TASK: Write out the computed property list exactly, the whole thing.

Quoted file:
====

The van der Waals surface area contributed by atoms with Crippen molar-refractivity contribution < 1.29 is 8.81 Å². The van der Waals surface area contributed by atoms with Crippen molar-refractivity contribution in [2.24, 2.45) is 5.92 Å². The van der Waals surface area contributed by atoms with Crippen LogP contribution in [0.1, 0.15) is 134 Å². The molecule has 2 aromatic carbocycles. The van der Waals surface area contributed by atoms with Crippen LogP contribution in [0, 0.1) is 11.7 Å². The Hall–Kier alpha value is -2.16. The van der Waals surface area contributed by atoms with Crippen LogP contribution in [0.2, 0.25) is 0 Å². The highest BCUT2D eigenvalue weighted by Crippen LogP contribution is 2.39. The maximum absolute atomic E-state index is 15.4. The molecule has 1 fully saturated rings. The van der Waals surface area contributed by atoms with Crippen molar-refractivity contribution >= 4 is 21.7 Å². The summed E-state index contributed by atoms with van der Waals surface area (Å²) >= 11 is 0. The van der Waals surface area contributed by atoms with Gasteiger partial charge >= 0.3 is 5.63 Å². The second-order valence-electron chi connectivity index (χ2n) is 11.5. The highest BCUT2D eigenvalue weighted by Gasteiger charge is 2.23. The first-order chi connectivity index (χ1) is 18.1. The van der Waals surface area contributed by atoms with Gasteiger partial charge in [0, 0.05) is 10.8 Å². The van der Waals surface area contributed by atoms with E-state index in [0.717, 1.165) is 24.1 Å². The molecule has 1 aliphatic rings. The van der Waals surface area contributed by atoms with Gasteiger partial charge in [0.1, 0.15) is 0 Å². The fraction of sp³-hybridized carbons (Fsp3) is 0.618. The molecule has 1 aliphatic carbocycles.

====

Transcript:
The van der Waals surface area contributed by atoms with Crippen molar-refractivity contribution < 1.29 is 8.81 Å². The van der Waals surface area contributed by atoms with Crippen molar-refractivity contribution in [2.24, 2.45) is 5.92 Å². The van der Waals surface area contributed by atoms with Crippen LogP contribution in [0.1, 0.15) is 134 Å². The molecule has 2 aromatic carbocycles. The van der Waals surface area contributed by atoms with Crippen LogP contribution in [0, 0.1) is 11.7 Å². The Hall–Kier alpha value is -2.16. The van der Waals surface area contributed by atoms with Crippen LogP contribution in [0.2, 0.25) is 0 Å². The highest BCUT2D eigenvalue weighted by Crippen LogP contribution is 2.39. The maximum absolute atomic E-state index is 15.4. The molecule has 1 fully saturated rings. The van der Waals surface area contributed by atoms with Crippen molar-refractivity contribution >= 4 is 21.7 Å². The summed E-state index contributed by atoms with van der Waals surface area (Å²) >= 11 is 0. The van der Waals surface area contributed by atoms with Gasteiger partial charge >= 0.3 is 5.63 Å². The second-order valence-electron chi connectivity index (χ2n) is 11.5. The highest BCUT2D eigenvalue weighted by Gasteiger charge is 2.23. The first-order chi connectivity index (χ1) is 18.1. The van der Waals surface area contributed by atoms with Gasteiger partial charge in [0, 0.05) is 10.8 Å². The van der Waals surface area contributed by atoms with E-state index in [0.717, 1.165) is 24.1 Å². The molecule has 1 aliphatic rings. The van der Waals surface area contributed by atoms with Gasteiger partial charge in [0.1, 0.15) is 0 Å². The fraction of sp³-hybridized carbons (Fsp3) is 0.618. The molecule has 1 aliphatic carbocycles.